Benefits of getting out of your comfort zone

In the second of a three-part series, Nick Humphrey explores the benefits of getting out of your comfort zone.


And the day came when the risk to remain tight in a bud was more painful than the risk it took to blossom.”

– Anais Nin

There are a number of benefits of getting out of your comfort zone:

Productivity: Getting out of your comfort zone will drive productivity. Remember back to when you were at school or university, did you find that you worked best when you had to cram for an exam? Do you now find you get things done when someone sets you a tight but achievable timetable? Conversely, do you find that when there is no deadline things seems to drift? That is because comfort kills productivity. Without a sense of urgency that comes from a deadline we do the minimum amount possible, we fall into “cruise mode”.

Immunity: The more often you get out of your comfort zone the easier and easier it becomes. As you step out of your comfort zone, you’ll become accustomed to that state of optimal anxiety.[1] The state of constructive discomfort becomes the new norm and you are able to push farther before you hit a new panic state and your performance falls off again.

Creativity: Working outside your comfort zone necessarily involves learning new skills, embracing different experiences and being open to contrarian perspectives. As you push your skills to their limits you will get better at brain storming and problem solving. Trying new things will make you re-consider your previous ideas, particularly where they conflict with your new found knowledge. It will help you to confront “confirmation bias”, the tendency to only notice information that conforms with what you already agree with.[2]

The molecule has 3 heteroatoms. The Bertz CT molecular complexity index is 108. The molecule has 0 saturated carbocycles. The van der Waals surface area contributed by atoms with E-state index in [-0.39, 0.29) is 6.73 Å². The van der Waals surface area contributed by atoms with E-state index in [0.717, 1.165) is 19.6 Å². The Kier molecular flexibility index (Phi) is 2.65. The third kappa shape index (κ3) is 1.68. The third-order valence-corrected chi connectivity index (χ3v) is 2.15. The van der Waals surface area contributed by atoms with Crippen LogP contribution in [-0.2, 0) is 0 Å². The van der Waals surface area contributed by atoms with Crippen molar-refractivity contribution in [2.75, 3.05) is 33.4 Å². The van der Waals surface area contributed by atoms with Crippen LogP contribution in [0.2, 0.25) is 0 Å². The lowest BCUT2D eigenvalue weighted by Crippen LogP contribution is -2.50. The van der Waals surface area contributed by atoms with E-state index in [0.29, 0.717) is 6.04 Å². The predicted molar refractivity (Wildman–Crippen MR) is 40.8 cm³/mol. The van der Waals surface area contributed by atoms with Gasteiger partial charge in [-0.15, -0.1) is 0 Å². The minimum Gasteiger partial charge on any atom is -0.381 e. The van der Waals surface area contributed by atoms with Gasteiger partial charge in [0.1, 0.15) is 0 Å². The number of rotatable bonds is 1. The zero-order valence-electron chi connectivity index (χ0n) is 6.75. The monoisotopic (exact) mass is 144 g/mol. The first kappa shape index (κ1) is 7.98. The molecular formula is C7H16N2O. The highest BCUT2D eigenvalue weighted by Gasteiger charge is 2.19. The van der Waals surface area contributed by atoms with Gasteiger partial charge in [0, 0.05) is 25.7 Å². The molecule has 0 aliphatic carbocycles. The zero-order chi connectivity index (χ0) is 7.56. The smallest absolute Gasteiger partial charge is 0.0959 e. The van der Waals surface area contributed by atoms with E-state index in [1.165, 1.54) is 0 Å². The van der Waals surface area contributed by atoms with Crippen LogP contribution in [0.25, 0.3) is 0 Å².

Adaptability: The more often you get out of your comfort zone, the faster you will be able to adapt to change. In particular, change can ambush you. For example, one of your major suppliers goes broke; your biggest customer cancels their account; you are suddenly made redundant; your boss becomes sick and your role is changed to run the company; there is a stock market crash and your business is under pressure; your spouse leaves you. Better to take a few risks in a controlled way to boost your adaptability than be forced into embracing change in an uncontrolled situation.[3]

Empowerment: You will be feeling energised after you push your boundaries and survive. Your confidence will be heightened. Conquering your fear of failure is an empowering experience and you may well feel invincible for a period afterwards!


I was recently skiing with my family in Whistler, Canada. It was a beautiful clear day, there was fresh snow and breath-taking alpine views. My teenage children had found a ten-foot ice chute. Come-on Dad they taunted, you’ll never get better unless you push your boundaries. So off I went, hurtling down the chute. I got air, I was flying. What a thrill!

Then whack, I unceremoniously crash-landed at the speed of a freight train into the packed ice at the bottom. A trip to the doctor, some x-rays and my little exercise in pushing the boundaries had given me three bruised ribs, a bruise on my thigh the size of a dinner plate and a rather large dent to my ego. Where had I gone wrong? Where were the baby-steps? Where was the coaching? The practising? I had ignored all my own rules and literally plunged off a cliff without a plan and paid the price.


About the author

Nick Humphrey is the managing partner of Hamilton Locke. He is the Chairman of the Australian Growth Company Awards and author of a number of best-selling books on business and leadership. His latest book is Maverick Executive: strategies for Driving Clarity, Effectiveness and Focus, published by Wolters Kluwer.


[1] Alina Tugend, “Tiptoeing out of ones’ comfort zone (and of course, back in),” The New York Times, 11 Feb 2011 pg 1,

[2] Alan Henry, “The science of breaking out of your comfort zone (and why you should),” 3 July 2013, Life Hacker,

[3] Judith M. Barwick, “Danger in the Comfort Zone,” American Management Association, 1991 as quoted Alina Tugend, “Tiptoeing out of one’s comfort zone (and of course, back in),” The New York Times, 11 Feb 2011